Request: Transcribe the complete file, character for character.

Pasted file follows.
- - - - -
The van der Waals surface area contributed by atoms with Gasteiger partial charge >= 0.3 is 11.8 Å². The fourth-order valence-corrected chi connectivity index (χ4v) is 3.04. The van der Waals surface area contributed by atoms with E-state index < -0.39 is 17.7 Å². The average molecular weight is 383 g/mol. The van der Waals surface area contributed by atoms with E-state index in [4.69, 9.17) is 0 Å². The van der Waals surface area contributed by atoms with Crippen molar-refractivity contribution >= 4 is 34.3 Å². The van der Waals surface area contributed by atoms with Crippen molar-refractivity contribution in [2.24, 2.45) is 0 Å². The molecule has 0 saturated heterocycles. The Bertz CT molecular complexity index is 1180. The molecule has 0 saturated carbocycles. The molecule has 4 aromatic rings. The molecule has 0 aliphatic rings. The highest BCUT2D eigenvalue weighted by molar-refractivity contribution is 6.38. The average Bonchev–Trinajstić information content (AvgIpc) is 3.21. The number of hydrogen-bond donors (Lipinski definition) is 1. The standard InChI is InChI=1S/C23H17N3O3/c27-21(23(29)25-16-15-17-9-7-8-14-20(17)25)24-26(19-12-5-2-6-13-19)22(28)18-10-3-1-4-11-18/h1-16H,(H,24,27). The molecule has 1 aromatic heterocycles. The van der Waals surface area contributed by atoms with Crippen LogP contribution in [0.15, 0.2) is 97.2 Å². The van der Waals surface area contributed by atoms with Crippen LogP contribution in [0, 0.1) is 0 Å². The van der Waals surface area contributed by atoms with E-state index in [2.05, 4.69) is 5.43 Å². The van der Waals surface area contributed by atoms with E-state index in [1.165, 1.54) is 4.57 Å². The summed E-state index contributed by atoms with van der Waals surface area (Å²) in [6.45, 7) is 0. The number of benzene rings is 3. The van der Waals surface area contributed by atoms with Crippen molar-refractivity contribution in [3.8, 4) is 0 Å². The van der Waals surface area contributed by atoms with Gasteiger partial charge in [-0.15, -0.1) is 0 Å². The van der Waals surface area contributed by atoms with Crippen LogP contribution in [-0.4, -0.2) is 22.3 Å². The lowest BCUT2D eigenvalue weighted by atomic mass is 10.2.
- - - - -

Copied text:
The van der Waals surface area contributed by atoms with Gasteiger partial charge >= 0.3 is 11.8 Å². The fourth-order valence-corrected chi connectivity index (χ4v) is 3.04. The van der Waals surface area contributed by atoms with E-state index < -0.39 is 17.7 Å². The average molecular weight is 383 g/mol. The van der Waals surface area contributed by atoms with E-state index in [4.69, 9.17) is 0 Å². The van der Waals surface area contributed by atoms with Crippen molar-refractivity contribution >= 4 is 34.3 Å². The van der Waals surface area contributed by atoms with Crippen molar-refractivity contribution in [2.24, 2.45) is 0 Å². The molecule has 0 saturated heterocycles. The Bertz CT molecular complexity index is 1180. The molecule has 0 saturated carbocycles. The molecule has 4 aromatic rings. The molecule has 0 aliphatic rings. The highest BCUT2D eigenvalue weighted by molar-refractivity contribution is 6.38. The average Bonchev–Trinajstić information content (AvgIpc) is 3.21. The number of hydrogen-bond donors (Lipinski definition) is 1. The standard InChI is InChI=1S/C23H17N3O3/c27-21(23(29)25-16-15-17-9-7-8-14-20(17)25)24-26(19-12-5-2-6-13-19)22(28)18-10-3-1-4-11-18/h1-16H,(H,24,27). The molecule has 1 aromatic heterocycles. The van der Waals surface area contributed by atoms with Crippen LogP contribution in [0.15, 0.2) is 97.2 Å². The van der Waals surface area contributed by atoms with Crippen LogP contribution in [0, 0.1) is 0 Å². The van der Waals surface area contributed by atoms with E-state index in [2.05, 4.69) is 5.43 Å². The van der Waals surface area contributed by atoms with E-state index in [1.165, 1.54) is 4.57 Å². The summed E-state index contributed by atoms with van der Waals surface area (Å²) in [6.45, 7) is 0. The number of benzene rings is 3. The van der Waals surface area contributed by atoms with Crippen molar-refractivity contribution in [3.8, 4) is 0 Å². The van der Waals surface area contributed by atoms with Gasteiger partial charge in [-0.15, -0.1) is 0 Å². The van der Waals surface area contributed by atoms with Crippen LogP contribution in [-0.4, -0.2) is 22.3 Å². The lowest BCUT2D eigenvalue weighted by atomic mass is 10.2.